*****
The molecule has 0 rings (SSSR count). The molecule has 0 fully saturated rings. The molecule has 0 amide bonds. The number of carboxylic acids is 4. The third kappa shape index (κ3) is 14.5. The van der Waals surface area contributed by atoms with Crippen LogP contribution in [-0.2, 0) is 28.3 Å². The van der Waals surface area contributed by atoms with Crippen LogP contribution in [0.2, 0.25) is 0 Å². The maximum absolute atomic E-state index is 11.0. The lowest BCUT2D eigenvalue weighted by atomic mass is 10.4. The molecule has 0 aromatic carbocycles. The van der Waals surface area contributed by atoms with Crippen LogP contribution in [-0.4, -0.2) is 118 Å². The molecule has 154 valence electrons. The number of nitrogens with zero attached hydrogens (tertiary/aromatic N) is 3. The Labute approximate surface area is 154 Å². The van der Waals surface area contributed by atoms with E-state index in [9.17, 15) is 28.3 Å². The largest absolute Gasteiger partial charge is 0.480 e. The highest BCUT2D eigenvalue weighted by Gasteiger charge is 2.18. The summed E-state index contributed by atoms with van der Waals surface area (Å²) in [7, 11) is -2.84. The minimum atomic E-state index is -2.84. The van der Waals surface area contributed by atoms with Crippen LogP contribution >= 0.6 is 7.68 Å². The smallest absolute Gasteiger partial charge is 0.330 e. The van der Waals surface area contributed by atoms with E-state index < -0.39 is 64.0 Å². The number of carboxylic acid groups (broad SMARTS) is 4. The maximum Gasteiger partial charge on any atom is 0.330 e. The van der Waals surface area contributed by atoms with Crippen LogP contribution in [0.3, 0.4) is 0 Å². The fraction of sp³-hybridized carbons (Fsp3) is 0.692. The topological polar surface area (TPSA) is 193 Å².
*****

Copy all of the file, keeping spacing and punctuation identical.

The molecule has 0 rings (SSSR count). The molecule has 0 fully saturated rings. The molecule has 0 amide bonds. The number of carboxylic acids is 4. The third kappa shape index (κ3) is 14.5. The van der Waals surface area contributed by atoms with Crippen LogP contribution in [-0.2, 0) is 28.3 Å². The van der Waals surface area contributed by atoms with Crippen LogP contribution in [0.2, 0.25) is 0 Å². The maximum absolute atomic E-state index is 11.0. The lowest BCUT2D eigenvalue weighted by atomic mass is 10.4. The molecule has 0 aromatic carbocycles. The van der Waals surface area contributed by atoms with Crippen LogP contribution in [-0.4, -0.2) is 118 Å². The molecule has 154 valence electrons. The number of nitrogens with zero attached hydrogens (tertiary/aromatic N) is 3. The Labute approximate surface area is 154 Å². The van der Waals surface area contributed by atoms with E-state index in [9.17, 15) is 28.3 Å². The largest absolute Gasteiger partial charge is 0.480 e. The highest BCUT2D eigenvalue weighted by Gasteiger charge is 2.18. The summed E-state index contributed by atoms with van der Waals surface area (Å²) in [7, 11) is -2.84. The minimum atomic E-state index is -2.84. The van der Waals surface area contributed by atoms with Crippen LogP contribution >= 0.6 is 7.68 Å². The smallest absolute Gasteiger partial charge is 0.330 e. The van der Waals surface area contributed by atoms with E-state index < -0.39 is 64.0 Å². The number of carboxylic acid groups (broad SMARTS) is 4. The maximum Gasteiger partial charge on any atom is 0.330 e. The van der Waals surface area contributed by atoms with Crippen LogP contribution in [0.3, 0.4) is 0 Å². The fraction of sp³-hybridized carbons (Fsp3) is 0.692. The topological polar surface area (TPSA) is 193 Å².